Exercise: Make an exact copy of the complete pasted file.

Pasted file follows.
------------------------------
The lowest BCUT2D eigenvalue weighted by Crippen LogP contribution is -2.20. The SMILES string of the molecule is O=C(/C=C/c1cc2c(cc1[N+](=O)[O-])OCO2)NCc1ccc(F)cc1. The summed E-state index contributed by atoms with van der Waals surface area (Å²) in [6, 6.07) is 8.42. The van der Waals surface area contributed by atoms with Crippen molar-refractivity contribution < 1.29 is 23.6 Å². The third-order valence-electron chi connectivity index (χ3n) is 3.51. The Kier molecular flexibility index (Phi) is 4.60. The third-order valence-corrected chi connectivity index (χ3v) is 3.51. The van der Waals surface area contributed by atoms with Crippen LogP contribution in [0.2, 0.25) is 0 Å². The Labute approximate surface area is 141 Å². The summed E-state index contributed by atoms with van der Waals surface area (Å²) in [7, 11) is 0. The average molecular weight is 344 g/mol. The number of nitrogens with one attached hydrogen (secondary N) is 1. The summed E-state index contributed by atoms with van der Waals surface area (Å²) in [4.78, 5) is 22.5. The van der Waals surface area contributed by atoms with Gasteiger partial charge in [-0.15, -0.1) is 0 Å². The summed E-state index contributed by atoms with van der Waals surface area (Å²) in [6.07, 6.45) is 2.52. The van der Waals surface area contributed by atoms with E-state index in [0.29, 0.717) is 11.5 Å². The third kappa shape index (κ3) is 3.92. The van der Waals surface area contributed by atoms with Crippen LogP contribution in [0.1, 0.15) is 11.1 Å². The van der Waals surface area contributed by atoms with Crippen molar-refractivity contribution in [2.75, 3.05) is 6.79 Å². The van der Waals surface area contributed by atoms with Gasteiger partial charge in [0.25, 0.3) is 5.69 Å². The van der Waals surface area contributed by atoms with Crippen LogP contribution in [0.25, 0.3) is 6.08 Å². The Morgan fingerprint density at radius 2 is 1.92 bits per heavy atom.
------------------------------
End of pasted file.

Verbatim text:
The lowest BCUT2D eigenvalue weighted by Crippen LogP contribution is -2.20. The SMILES string of the molecule is O=C(/C=C/c1cc2c(cc1[N+](=O)[O-])OCO2)NCc1ccc(F)cc1. The summed E-state index contributed by atoms with van der Waals surface area (Å²) in [6, 6.07) is 8.42. The van der Waals surface area contributed by atoms with Crippen molar-refractivity contribution < 1.29 is 23.6 Å². The third-order valence-electron chi connectivity index (χ3n) is 3.51. The Kier molecular flexibility index (Phi) is 4.60. The third-order valence-corrected chi connectivity index (χ3v) is 3.51. The van der Waals surface area contributed by atoms with Crippen LogP contribution in [0.2, 0.25) is 0 Å². The Labute approximate surface area is 141 Å². The summed E-state index contributed by atoms with van der Waals surface area (Å²) in [7, 11) is 0. The average molecular weight is 344 g/mol. The number of nitrogens with one attached hydrogen (secondary N) is 1. The summed E-state index contributed by atoms with van der Waals surface area (Å²) in [4.78, 5) is 22.5. The van der Waals surface area contributed by atoms with Gasteiger partial charge in [-0.15, -0.1) is 0 Å². The summed E-state index contributed by atoms with van der Waals surface area (Å²) in [6.07, 6.45) is 2.52. The van der Waals surface area contributed by atoms with E-state index in [0.29, 0.717) is 11.5 Å². The third kappa shape index (κ3) is 3.92. The van der Waals surface area contributed by atoms with Crippen LogP contribution in [0.1, 0.15) is 11.1 Å². The van der Waals surface area contributed by atoms with Crippen molar-refractivity contribution in [2.75, 3.05) is 6.79 Å². The van der Waals surface area contributed by atoms with Gasteiger partial charge in [0.25, 0.3) is 5.69 Å². The van der Waals surface area contributed by atoms with Crippen LogP contribution in [0.25, 0.3) is 6.08 Å². The Morgan fingerprint density at radius 2 is 1.92 bits per heavy atom.